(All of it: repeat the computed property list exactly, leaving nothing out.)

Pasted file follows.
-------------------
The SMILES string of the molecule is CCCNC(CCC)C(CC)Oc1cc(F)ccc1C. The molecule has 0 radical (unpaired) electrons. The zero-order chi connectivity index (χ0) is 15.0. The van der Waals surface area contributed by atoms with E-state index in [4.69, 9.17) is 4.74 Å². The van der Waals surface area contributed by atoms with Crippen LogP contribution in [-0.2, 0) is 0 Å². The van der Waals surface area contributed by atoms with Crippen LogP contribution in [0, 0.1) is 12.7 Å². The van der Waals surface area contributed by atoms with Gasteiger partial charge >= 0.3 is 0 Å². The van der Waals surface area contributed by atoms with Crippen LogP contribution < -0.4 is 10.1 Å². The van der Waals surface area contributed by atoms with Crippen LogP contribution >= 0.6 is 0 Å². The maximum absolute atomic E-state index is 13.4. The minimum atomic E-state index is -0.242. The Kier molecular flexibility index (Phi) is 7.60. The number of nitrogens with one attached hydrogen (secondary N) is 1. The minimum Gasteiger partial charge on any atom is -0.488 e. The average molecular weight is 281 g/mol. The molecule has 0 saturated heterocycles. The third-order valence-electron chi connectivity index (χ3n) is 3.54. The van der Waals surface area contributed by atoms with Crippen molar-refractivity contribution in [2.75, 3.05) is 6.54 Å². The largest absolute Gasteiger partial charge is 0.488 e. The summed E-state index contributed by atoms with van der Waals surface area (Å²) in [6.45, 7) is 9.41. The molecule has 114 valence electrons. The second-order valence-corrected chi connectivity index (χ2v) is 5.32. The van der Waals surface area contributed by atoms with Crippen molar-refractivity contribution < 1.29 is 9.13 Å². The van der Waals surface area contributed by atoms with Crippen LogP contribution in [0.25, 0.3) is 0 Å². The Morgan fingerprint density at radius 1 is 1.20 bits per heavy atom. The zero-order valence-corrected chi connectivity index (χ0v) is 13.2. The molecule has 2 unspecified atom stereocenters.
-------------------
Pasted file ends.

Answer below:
The SMILES string of the molecule is CCCNC(CCC)C(CC)Oc1cc(F)ccc1C. The molecule has 0 radical (unpaired) electrons. The zero-order chi connectivity index (χ0) is 15.0. The van der Waals surface area contributed by atoms with E-state index in [4.69, 9.17) is 4.74 Å². The van der Waals surface area contributed by atoms with Crippen LogP contribution in [-0.2, 0) is 0 Å². The van der Waals surface area contributed by atoms with Crippen LogP contribution in [0, 0.1) is 12.7 Å². The van der Waals surface area contributed by atoms with Gasteiger partial charge >= 0.3 is 0 Å². The van der Waals surface area contributed by atoms with Crippen LogP contribution < -0.4 is 10.1 Å². The van der Waals surface area contributed by atoms with Crippen LogP contribution >= 0.6 is 0 Å². The maximum absolute atomic E-state index is 13.4. The minimum atomic E-state index is -0.242. The Kier molecular flexibility index (Phi) is 7.60. The number of nitrogens with one attached hydrogen (secondary N) is 1. The minimum Gasteiger partial charge on any atom is -0.488 e. The average molecular weight is 281 g/mol. The molecule has 0 saturated heterocycles. The third-order valence-electron chi connectivity index (χ3n) is 3.54. The van der Waals surface area contributed by atoms with Crippen molar-refractivity contribution in [2.75, 3.05) is 6.54 Å². The largest absolute Gasteiger partial charge is 0.488 e. The summed E-state index contributed by atoms with van der Waals surface area (Å²) in [6.45, 7) is 9.41. The molecule has 114 valence electrons. The second-order valence-corrected chi connectivity index (χ2v) is 5.32. The van der Waals surface area contributed by atoms with Crippen molar-refractivity contribution < 1.29 is 9.13 Å². The van der Waals surface area contributed by atoms with Crippen LogP contribution in [0.25, 0.3) is 0 Å². The Morgan fingerprint density at radius 1 is 1.20 bits per heavy atom. The zero-order valence-corrected chi connectivity index (χ0v) is 13.2. The molecule has 2 unspecified atom stereocenters.